How to be awesome at making a Warhol-style portrait
With the artist Andy Warhol dead over 20 years, long gone are the days of having him or one of his Factory minions immortalize your face in multiple, colorful, silkscreened form, but there are a couple of different ways to pull off a similar effect today.
1 - Choose your picture
To ape Warhol's approach, use a full-face portrait that takes up most of the frame.
2 - Do digital
Not surprisingly, there's a free-to-use photo effect that outputs a passable simulation of the Warhol portrait style. Download or scan your photo of choice and go to BigHugeLabs.com/flickr/warholizer.php. Follow instructions to upload your pic onto the page, then click on "create" and it'll soon reappear as a square of nine multicolored, high-contrast images. You can print it, save it to your desktop or Flickr page, or, for a small fee, have it upgraded to a hi-res image or printed poster-size.
3 - Shift to manual
The handmade approach will produce something more raw and varied, more in keeping with the look of a real Warhol. For this you'll need a hard copy of your photo, access to a copier and some color to apply. A kids' watercolor set is a cheap option, or you can splurge on art markers.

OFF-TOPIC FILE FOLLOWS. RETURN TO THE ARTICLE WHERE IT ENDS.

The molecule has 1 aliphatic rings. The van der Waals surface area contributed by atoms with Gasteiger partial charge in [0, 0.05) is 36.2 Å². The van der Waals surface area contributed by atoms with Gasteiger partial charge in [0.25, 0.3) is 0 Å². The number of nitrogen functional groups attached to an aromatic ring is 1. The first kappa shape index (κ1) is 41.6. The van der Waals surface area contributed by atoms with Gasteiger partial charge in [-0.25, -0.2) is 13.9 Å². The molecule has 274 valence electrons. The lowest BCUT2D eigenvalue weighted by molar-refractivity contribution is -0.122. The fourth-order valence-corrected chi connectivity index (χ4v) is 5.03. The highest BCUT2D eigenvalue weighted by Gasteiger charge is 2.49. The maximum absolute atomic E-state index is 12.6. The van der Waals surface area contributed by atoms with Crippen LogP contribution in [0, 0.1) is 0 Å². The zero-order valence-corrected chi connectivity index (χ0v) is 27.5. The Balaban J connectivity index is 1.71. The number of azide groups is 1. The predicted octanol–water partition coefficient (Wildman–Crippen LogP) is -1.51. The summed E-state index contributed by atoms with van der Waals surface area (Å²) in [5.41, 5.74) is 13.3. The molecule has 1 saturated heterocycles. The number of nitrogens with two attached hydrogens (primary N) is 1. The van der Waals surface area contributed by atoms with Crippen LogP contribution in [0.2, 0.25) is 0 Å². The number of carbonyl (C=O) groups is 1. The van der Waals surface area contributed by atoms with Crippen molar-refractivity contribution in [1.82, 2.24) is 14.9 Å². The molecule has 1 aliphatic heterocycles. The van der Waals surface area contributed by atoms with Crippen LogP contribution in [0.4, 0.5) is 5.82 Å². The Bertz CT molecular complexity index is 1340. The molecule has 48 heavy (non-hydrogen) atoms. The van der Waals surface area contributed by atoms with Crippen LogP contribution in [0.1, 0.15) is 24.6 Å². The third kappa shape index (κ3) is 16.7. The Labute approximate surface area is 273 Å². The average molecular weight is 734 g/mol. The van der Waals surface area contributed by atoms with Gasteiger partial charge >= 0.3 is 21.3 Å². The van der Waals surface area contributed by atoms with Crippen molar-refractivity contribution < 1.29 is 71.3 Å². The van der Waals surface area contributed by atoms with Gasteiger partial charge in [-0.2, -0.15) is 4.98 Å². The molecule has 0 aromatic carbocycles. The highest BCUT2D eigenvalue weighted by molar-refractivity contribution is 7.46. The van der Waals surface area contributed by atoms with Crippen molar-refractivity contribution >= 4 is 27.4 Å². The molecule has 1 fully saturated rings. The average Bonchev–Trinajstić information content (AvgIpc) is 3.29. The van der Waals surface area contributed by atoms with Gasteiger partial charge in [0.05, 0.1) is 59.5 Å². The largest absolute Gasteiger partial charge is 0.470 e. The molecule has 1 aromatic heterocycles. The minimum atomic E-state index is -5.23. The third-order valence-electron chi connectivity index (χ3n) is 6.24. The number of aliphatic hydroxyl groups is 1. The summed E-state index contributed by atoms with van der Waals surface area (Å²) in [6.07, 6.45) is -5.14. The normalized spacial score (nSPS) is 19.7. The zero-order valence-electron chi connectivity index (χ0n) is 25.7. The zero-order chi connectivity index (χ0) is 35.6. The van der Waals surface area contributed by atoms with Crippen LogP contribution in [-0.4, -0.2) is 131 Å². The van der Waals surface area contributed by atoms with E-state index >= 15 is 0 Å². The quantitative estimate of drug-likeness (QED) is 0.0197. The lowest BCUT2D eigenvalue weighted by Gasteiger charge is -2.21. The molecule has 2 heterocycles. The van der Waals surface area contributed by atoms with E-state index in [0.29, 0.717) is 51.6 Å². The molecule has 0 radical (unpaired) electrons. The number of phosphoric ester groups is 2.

4 - Cut and paste
Copy the photo four to nine times, tweaking the darkness levels each time to simulate the imperfections of silkscreen. Fasten them together in a grid on a blank piece of paper, then copy that so your final image is on one, flat sheet. (Copy stores will enlarge beyond standard sizes with the photographer's written permission.)
5 - Play with color
There are a couple of good guidelines to keep in mind when you add color to your portrait, like keeping the edges of the color fields neat and using complementary hues to make the pictures pop. Otherwise, just have fun with your colors - tint skin green and eyelids purple or add bright red highlights to a hairstyle. For an added finish, use light-colored crayons to outline a few facial contours or folds of fabric.